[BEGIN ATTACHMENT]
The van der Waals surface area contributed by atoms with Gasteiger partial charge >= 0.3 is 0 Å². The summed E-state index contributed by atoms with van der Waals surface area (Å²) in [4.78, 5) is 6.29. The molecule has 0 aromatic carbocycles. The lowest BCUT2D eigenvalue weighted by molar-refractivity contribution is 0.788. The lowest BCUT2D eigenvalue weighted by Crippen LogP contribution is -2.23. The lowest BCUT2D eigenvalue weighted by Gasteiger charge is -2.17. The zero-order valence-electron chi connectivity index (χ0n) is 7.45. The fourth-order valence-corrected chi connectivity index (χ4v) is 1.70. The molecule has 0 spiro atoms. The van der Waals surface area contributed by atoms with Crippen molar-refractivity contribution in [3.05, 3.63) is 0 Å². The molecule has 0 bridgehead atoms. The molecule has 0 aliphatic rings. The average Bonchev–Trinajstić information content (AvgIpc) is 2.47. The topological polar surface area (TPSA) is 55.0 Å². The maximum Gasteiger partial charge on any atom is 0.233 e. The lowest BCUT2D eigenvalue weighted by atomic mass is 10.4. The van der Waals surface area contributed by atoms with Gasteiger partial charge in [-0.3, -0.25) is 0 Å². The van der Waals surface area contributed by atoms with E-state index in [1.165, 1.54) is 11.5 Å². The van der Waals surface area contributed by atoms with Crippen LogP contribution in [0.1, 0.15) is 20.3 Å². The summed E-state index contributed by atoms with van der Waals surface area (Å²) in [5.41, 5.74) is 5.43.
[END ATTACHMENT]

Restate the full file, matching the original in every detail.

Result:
The van der Waals surface area contributed by atoms with Gasteiger partial charge >= 0.3 is 0 Å². The summed E-state index contributed by atoms with van der Waals surface area (Å²) in [4.78, 5) is 6.29. The molecule has 0 aromatic carbocycles. The lowest BCUT2D eigenvalue weighted by molar-refractivity contribution is 0.788. The lowest BCUT2D eigenvalue weighted by Crippen LogP contribution is -2.23. The lowest BCUT2D eigenvalue weighted by Gasteiger charge is -2.17. The zero-order valence-electron chi connectivity index (χ0n) is 7.45. The fourth-order valence-corrected chi connectivity index (χ4v) is 1.70. The molecule has 0 spiro atoms. The van der Waals surface area contributed by atoms with Crippen molar-refractivity contribution in [3.05, 3.63) is 0 Å². The molecule has 0 bridgehead atoms. The molecule has 0 aliphatic rings. The average Bonchev–Trinajstić information content (AvgIpc) is 2.47. The topological polar surface area (TPSA) is 55.0 Å². The maximum Gasteiger partial charge on any atom is 0.233 e. The lowest BCUT2D eigenvalue weighted by atomic mass is 10.4. The van der Waals surface area contributed by atoms with Gasteiger partial charge in [-0.3, -0.25) is 0 Å². The van der Waals surface area contributed by atoms with E-state index in [1.165, 1.54) is 11.5 Å². The van der Waals surface area contributed by atoms with Crippen LogP contribution in [0.1, 0.15) is 20.3 Å². The summed E-state index contributed by atoms with van der Waals surface area (Å²) in [5.41, 5.74) is 5.43.